China to Llet Tourists Hunt Endangered Species:
BEIJING (Reuters) – China is to auction licenses to foreigners to hunt wild animals, including endangered species, a newspaper said on Wednesday.
The government would auction licenses based on types and numbers of wild animals, ranging from about $200 for a wolf, the only carnivore on the list, to as much as $40,000 for a yak, the Beijing Youth Daily said.
The auction, taking place on Sunday in Chengdu, capital of the southwestern province of Sichuan, would be the first of its kind in Chinese history, it added.
"Some animals are from the first and second category of national wildlife protection, but with the strict limitations in place, the hunting could not destroy wild animal populations," the daily said.
The report made no mention of the endangered giant panda, some 1,500 of which survive in nature reserves in southwestern China.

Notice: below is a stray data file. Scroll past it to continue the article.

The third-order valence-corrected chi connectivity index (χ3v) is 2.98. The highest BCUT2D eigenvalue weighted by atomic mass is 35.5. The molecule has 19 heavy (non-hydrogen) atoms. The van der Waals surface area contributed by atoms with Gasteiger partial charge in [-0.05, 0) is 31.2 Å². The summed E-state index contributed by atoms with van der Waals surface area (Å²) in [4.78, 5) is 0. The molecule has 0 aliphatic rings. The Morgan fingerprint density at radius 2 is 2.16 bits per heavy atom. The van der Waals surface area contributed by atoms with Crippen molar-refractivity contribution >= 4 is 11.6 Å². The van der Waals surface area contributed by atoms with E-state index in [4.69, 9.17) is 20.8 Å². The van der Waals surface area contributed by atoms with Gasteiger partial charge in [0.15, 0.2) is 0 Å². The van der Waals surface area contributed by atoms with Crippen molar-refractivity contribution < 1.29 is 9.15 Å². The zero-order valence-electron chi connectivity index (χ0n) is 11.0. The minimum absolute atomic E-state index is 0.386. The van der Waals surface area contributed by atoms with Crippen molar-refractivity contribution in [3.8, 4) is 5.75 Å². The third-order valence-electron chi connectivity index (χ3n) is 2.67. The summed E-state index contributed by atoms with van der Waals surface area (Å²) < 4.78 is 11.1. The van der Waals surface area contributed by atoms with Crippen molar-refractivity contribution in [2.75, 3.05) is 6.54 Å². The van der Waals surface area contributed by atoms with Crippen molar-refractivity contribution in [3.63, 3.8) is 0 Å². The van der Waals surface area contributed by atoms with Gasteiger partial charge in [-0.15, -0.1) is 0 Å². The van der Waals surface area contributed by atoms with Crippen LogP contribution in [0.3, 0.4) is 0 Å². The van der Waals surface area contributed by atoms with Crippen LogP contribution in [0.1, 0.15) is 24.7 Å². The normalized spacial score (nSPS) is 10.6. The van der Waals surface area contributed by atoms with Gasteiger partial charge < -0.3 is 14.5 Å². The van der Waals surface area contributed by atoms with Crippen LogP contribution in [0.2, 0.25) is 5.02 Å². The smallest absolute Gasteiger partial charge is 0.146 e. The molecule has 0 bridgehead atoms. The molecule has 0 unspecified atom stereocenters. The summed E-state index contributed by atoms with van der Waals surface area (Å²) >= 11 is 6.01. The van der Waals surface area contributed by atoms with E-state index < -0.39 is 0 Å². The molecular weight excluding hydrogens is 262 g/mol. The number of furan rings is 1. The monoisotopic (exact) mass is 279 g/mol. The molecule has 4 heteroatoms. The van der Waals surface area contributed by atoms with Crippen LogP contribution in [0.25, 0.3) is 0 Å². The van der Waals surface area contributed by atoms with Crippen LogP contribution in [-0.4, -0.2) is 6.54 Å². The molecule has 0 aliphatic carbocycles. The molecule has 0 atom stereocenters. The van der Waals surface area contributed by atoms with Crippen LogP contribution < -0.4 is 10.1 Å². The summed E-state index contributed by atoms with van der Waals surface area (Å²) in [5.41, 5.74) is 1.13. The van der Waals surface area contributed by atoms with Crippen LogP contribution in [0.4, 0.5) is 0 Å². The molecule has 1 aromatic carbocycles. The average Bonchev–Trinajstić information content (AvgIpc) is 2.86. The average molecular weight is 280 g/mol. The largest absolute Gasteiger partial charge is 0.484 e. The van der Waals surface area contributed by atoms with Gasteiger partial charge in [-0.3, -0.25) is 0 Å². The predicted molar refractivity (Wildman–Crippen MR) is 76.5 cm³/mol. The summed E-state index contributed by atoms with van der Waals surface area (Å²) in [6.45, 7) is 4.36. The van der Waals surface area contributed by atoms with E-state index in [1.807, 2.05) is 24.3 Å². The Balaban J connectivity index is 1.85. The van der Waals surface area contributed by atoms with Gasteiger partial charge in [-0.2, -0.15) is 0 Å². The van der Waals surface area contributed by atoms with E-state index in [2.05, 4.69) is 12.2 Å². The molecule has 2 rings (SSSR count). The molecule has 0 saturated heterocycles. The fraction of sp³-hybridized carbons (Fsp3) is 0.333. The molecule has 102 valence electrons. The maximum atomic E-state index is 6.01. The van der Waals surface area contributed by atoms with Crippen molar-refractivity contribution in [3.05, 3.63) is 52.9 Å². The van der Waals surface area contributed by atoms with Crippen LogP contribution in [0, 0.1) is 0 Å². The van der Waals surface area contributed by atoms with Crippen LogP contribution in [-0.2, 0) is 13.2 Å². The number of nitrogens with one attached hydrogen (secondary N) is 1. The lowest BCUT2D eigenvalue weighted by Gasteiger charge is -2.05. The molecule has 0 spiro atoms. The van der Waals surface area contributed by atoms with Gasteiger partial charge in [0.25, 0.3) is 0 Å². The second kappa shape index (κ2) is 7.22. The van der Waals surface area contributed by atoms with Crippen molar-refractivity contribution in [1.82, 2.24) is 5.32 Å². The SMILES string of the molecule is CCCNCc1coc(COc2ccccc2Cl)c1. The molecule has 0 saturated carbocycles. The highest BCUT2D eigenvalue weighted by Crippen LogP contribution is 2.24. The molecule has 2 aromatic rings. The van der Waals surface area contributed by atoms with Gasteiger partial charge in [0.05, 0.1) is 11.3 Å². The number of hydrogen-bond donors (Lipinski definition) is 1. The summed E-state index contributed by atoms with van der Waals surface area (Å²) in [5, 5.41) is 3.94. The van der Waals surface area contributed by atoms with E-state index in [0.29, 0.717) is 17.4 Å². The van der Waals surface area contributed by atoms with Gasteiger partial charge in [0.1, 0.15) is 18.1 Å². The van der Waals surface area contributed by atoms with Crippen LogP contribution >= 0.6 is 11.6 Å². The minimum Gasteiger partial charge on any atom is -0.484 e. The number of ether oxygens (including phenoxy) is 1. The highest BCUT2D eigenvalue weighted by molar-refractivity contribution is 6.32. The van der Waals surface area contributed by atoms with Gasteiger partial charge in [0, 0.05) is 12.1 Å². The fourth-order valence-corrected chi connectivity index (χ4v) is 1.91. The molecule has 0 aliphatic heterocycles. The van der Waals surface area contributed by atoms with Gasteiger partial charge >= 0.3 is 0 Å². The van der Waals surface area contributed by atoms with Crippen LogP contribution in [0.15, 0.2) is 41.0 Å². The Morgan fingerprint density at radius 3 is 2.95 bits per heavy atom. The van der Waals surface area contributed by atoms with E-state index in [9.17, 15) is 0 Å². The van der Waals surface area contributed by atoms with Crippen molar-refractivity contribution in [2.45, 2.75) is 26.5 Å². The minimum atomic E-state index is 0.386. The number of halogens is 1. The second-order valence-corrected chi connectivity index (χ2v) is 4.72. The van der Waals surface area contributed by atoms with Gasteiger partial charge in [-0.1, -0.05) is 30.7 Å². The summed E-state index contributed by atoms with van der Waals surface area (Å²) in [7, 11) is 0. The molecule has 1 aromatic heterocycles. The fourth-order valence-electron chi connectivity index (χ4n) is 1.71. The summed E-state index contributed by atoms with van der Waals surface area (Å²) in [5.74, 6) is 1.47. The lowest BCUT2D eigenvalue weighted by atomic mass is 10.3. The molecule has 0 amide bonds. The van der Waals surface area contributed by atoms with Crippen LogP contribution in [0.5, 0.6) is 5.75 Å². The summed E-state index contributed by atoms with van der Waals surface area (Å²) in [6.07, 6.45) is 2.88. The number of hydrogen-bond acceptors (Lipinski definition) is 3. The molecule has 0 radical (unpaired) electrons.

Five western areas, including Qinghai, Shaanxi and Gansu provinces and the autonomous regions of Ningxia and Xinjiang, are involved in the auction.
Hunting of animals is popular with Chinese who like to eat exotic meats or use animal parts in medicines for their perceived aphrodisiac or medicinal properties.
But the hunting licenses would be available only to foreigners, given China’s strict rules on gun control, the daily said.
"Hunting is not slaughtering," it quoted an official at a wild animal protection department as saying.
Proceeds from the auction would be used for wild animal protection, the report said.